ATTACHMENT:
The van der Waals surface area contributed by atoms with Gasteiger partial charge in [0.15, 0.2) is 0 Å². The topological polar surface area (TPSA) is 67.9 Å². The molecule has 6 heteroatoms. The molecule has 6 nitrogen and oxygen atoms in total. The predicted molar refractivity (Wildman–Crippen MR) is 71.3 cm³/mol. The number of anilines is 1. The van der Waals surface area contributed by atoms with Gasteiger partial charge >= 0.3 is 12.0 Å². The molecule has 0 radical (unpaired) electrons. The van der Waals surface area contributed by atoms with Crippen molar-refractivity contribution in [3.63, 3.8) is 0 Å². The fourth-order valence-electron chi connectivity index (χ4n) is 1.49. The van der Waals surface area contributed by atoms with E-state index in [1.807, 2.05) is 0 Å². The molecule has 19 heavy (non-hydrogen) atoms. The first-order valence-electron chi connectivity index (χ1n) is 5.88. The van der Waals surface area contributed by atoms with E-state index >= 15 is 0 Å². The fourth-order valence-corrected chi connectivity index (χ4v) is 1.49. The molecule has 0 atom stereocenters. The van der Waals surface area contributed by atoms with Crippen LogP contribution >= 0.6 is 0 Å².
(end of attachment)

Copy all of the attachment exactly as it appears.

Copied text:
The van der Waals surface area contributed by atoms with Gasteiger partial charge in [0.15, 0.2) is 0 Å². The topological polar surface area (TPSA) is 67.9 Å². The molecule has 6 heteroatoms. The molecule has 6 nitrogen and oxygen atoms in total. The predicted molar refractivity (Wildman–Crippen MR) is 71.3 cm³/mol. The number of anilines is 1. The van der Waals surface area contributed by atoms with Gasteiger partial charge >= 0.3 is 12.0 Å². The molecule has 0 radical (unpaired) electrons. The van der Waals surface area contributed by atoms with Crippen molar-refractivity contribution in [3.63, 3.8) is 0 Å². The fourth-order valence-electron chi connectivity index (χ4n) is 1.49. The van der Waals surface area contributed by atoms with E-state index in [1.807, 2.05) is 0 Å². The molecule has 19 heavy (non-hydrogen) atoms. The first-order valence-electron chi connectivity index (χ1n) is 5.88. The van der Waals surface area contributed by atoms with E-state index >= 15 is 0 Å². The fourth-order valence-corrected chi connectivity index (χ4v) is 1.49. The molecule has 0 atom stereocenters. The van der Waals surface area contributed by atoms with Crippen LogP contribution >= 0.6 is 0 Å².